County vacates Hidden Hills easements
Last updated 3/19/2009 at Noon
The San Diego County Board of Supervisors voted 5-0 March 4 to vacate three open space easements in Bonsall totaling 62.15 acres along with an 0.51-acre development restriction easement.
A motion to refund the fees Arie de Jong paid to the county to remove his easement dedication died for lack of a second.
“I think it should have been done administratively,” de Jong said. “A person shouldn’t have to pay to get his own property back.”
de Jong, through his company ADJ Holdings, LLC, had planned to build a 53-lot subdivision known as Hidden Hills on 131 acres between Dentro de Lomas Road, Little Gopher Canyon Road, and Old River Road. One of the conditions of the subdivision approval was to record three open space easements and a development restriction easement.
de Jong’s engineer forwarded the four easements to the county with the understanding that they would be held for recording just prior to or concurrent with the approval of the final map. The understanding was also that the easements would be vacated if the map was not approved.
On February 12, 2003, the county recorded all four of the easements. That day a meeting revealed that the original habitat loss permit had been based on 0.2 acres of mule fat scrub but that the amount of habitat loss had been increased to 2.16 acres due to the creation of a temporary dam by an on-site farming tenant. “I had to redesign the whole project,” de Jong said.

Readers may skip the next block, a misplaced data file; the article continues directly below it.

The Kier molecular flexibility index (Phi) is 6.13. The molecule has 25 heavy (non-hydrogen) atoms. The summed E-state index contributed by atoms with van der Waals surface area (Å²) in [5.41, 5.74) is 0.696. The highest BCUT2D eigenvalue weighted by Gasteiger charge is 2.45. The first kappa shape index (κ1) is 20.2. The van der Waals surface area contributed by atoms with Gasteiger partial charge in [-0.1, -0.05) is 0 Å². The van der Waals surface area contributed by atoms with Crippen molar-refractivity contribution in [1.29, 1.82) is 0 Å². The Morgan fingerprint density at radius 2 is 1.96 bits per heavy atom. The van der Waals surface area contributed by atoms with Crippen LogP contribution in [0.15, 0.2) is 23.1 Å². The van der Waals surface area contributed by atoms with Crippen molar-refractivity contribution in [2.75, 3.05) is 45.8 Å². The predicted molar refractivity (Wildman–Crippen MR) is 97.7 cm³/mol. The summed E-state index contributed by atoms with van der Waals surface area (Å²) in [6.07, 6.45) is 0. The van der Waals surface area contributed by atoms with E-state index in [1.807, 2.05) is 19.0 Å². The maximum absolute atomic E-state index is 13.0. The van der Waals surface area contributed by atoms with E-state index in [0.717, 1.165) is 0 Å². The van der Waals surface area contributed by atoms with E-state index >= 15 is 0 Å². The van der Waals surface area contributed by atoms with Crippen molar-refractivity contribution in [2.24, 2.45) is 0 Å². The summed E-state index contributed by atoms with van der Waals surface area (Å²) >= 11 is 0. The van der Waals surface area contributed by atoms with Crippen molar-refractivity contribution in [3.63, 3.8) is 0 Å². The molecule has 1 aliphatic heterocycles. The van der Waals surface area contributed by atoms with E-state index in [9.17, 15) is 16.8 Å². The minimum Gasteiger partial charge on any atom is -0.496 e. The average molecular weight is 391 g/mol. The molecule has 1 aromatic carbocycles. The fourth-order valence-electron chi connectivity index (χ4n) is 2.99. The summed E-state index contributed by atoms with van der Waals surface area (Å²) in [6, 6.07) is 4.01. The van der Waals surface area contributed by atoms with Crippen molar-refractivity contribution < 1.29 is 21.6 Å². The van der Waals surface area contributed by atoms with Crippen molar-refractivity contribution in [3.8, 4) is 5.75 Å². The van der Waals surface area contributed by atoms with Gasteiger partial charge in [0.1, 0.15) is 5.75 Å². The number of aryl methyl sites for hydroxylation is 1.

de Jong opted to abandon the Hidden Hills project but learned that the easement had already been recorded. “I had given away 61 acres,” he said.
de Jong still has eventual plans to subdivide the property. “I’ll wait until the economy gets a little better and maybe come up with another project,” he said.
The tentative map expired on February 28, 2004, and the property reverted to acreage. de Jong requested that the easements be vacated and originally was told that the process would cost approximately $25,000. de Jong sought to incorporate the easements into a clustered subdivision of 65 half-acre lots, but various changes in conditions over the past two years have led to the decision to abandon that proposal.
de Jong spent between $9,000 and $10,000 on the easement vacation process. “We’re just trying to get our land back,” he said. “We would just like to rectify this error.”
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